« PreviousContinue »
consecrated the remainder of their days to religion. It was many years after this separation, that a letter of Abelard's to a friend, which contained the history of his misfortune, fell into the har Eloisa. This awakening all her tenderness, occasioned those celebrated letters (out of which the following is partly extracted) which give so lively a picture of the struggles of grace and nature, virtue and passion.
In these deep solitudes and awful cells,
What means this tumult in a vestal's veins ?
And Eloïsa yet must kiss the name.
Dear, fatal name! rest ever unreveal'd,
Her heart still dictates, and her hand obeys.
Relentless walls! whose darksome round contains Repentant sighs, and voluntary pains: Ye rugged rocks! which holy knees have worn; Ye grots and caverns shagg'd with horrid thorn! Shrines! where their vigils pale-ey'd virgins keep; And pitying saints, whose statues learn to weep! Though cold like you, unmov'd and silent grown, I have not yet forgot myself to stone.
All is not Heaven's while Abelard has part,
Soon as thy letters trembling I unclose,
Led through a sad variety of woe:
Now warm in love, now withering in my bloom,
There stern Religion quench'd th' unwilling flame, There dy'd the best of passions, love and fame.
Yet write, oh write me all, that I may join Griefs to thy griefs, and echo sighs to thine. Nor foes nor Fortune take this power away; And is my Abelard less kind than they? Tears still are mine, and those I need not spare, Love but demands what else were shed in prayer; No happier task these faded eyes pursue; To read and weep is all they now can do.
Then share thy pain, allow that sad relief; Ah, more than share it, give me all thy grief. Heaven first taught letters for some wretch's aid, Some banish'd lover, or some captive maid; [spires, They live, they speak, they breathe what love inWarm from the soul, and faithful to its fires, The virgin's wish without her fears impart, Excuse the blush, and pour out all the heart,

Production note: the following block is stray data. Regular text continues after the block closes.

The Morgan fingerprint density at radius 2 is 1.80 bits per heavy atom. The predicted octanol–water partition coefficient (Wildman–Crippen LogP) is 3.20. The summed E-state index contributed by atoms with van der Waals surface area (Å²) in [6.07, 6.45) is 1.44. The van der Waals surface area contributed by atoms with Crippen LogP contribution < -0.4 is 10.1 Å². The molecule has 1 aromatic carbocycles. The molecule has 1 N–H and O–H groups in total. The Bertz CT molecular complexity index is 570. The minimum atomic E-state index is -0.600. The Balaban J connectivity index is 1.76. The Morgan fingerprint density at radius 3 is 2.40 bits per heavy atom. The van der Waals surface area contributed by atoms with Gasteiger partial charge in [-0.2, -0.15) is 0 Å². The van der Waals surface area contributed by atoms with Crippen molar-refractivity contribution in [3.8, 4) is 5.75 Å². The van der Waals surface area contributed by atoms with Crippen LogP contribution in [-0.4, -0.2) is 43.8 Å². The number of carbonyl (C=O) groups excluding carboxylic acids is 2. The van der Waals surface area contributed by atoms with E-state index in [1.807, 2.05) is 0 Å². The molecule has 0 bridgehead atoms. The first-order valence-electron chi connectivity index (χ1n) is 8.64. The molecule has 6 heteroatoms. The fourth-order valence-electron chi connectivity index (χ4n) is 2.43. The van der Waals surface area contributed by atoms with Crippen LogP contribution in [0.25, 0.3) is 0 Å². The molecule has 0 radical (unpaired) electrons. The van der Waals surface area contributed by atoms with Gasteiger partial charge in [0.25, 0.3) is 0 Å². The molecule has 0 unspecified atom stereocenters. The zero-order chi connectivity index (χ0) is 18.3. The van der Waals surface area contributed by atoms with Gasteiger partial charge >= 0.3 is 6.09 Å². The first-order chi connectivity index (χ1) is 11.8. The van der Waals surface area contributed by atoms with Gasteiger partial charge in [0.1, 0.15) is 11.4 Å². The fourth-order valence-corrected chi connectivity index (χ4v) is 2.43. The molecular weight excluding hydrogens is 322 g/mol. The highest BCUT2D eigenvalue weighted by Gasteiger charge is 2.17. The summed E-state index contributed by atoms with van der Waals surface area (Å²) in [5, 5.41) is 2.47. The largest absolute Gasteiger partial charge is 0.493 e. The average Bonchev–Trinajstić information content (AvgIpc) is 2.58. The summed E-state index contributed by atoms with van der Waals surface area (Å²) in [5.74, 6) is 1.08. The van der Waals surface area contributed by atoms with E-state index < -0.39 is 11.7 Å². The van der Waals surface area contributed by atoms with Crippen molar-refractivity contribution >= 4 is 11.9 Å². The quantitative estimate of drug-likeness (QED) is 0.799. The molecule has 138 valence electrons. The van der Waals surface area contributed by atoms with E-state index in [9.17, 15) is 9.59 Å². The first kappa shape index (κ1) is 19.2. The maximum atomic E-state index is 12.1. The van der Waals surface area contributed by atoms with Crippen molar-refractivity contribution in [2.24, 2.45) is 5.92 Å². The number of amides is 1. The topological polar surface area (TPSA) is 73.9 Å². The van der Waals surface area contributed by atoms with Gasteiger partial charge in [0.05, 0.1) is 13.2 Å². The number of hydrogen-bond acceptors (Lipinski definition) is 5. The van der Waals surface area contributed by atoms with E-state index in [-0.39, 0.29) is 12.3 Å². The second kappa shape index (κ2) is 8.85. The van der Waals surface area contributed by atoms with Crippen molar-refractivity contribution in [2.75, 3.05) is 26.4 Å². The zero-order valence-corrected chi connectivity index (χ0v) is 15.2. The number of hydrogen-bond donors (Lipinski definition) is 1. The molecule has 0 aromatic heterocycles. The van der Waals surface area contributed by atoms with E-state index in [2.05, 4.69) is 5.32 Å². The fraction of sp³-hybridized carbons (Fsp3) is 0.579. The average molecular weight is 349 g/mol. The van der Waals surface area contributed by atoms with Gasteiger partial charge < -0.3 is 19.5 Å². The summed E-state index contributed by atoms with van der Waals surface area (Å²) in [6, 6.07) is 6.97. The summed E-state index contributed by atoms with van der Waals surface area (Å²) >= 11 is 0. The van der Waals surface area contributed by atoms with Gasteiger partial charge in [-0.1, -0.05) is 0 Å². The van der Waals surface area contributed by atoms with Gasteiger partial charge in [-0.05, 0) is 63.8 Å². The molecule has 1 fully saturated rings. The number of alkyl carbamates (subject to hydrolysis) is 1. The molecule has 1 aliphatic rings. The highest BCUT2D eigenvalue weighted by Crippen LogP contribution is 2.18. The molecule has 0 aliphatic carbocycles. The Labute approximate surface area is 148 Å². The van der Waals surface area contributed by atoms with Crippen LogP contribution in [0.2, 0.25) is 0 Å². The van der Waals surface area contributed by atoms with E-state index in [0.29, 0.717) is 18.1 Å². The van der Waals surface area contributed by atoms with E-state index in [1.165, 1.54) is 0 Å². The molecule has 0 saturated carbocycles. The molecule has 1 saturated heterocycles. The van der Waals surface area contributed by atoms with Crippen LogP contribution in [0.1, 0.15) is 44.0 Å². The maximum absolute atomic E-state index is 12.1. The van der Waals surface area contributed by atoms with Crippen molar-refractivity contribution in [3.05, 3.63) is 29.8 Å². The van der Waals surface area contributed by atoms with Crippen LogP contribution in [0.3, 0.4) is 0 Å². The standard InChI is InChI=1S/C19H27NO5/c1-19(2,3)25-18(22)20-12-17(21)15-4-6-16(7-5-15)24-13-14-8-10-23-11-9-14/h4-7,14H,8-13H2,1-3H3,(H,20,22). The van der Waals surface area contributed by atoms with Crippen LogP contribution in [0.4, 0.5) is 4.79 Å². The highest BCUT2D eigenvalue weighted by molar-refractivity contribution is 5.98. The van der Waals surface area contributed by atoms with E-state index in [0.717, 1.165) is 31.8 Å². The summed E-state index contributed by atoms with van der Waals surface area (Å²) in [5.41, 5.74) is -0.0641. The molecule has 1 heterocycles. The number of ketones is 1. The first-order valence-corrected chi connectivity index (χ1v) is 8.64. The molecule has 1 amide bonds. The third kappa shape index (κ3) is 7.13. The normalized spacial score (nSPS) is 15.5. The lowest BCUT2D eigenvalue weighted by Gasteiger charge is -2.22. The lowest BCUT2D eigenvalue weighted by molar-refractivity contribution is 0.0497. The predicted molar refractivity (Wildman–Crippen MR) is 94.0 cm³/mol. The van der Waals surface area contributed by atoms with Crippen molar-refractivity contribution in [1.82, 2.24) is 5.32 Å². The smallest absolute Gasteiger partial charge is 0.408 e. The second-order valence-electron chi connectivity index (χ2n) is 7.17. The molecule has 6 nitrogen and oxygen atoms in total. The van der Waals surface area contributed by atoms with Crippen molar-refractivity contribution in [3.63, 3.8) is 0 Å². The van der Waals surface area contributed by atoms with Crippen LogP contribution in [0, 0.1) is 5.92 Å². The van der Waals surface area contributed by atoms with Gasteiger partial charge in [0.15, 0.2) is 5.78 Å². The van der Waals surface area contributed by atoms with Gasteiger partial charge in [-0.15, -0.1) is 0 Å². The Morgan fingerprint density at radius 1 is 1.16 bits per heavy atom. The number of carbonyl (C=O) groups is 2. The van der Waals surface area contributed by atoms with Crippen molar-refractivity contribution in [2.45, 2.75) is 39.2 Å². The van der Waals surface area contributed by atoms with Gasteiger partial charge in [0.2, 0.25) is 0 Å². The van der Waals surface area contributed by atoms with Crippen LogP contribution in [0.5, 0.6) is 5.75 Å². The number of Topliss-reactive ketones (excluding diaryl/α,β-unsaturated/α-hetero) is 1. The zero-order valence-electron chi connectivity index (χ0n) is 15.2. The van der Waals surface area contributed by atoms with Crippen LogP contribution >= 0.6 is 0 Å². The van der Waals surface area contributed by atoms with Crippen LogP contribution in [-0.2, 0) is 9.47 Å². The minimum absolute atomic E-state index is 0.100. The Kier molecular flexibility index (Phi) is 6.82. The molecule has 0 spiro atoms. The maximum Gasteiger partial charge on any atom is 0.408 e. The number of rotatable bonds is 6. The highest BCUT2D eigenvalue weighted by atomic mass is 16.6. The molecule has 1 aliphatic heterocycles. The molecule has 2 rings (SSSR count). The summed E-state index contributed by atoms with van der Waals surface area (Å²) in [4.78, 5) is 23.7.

Speed the soft intercourse from soul to soul,
Thou know'st how guiltless first I met thy flame,
How oft, when press'd to marriage, have I said, Curse on all laws but those which Love has made! Love, free as air, at sight of human ties Spreads his light wings, and in a moment flies. Let wealth, let honour, wait the wedded dame, August her deed, and sacred be her fame; Before true passion all those views remove; Fame, wealth, and honour! what are you to love? The jealous god, when we prophane his fires, Those restless passions in revenge inspires, And bids them make mistaken mortals groan, Who seek in love for aught but love alone. Should at my feet the world's great master fall, Himself, his throne, his world, I'd scorn them all: Not Cæsar's empress would I deign to prove ; No, make me mistress to the man I love.
If there be yet another name more free, More fond than mistress, make me that to thee! Oh, happy state! when souls each other draw, When love is liberty, and Nature law : All then is full, possessing and possess'd, No craving void left aching in the breast: [part, Ev'n thought meets thought, ere from the lips it And each warm wish springs mutual from the heart. This sure is bliss (if bliss on Earth there be} And once the lot of Abelard and me.
Alas, how chang'd! what sudden horrours rise! A naked lover bound and bleeding lies! Where, where was Eloïsa? her voice, her hand, Her poniard had oppos'd the dire command. Barbarian, stay! that bloody stroke restrain; The crime was common, common be the pain. I can no more; by shame, by rage suppress'd, Let tears and burning blushes speak the rest.
Canst thou forget that sad, that solemn day, When victims at yon altar's foot we lay? Canst thou forget what tears that moment fell, When, warm in youth, I bade the world farewell? As with cold lips I kiss'd the sacred veil, The shrines all trembled and the lamps grew pale: Heaven scarce believ'd the conquest it survey'd, And saints with wonder heard the vows I made. Yet then, to those dread altars as I drew, Not on the cross my eyes were fix'd, but you: Not grace, or zeal, love only was my call;
And if I lose thy love, I lose my all.
Come! with thy looks, thy words, relieve my woe; Those still at least are left thee to bestow.
Still on that breast enamour'd let me lie,
Ah! think at least thy flock deserves thy care,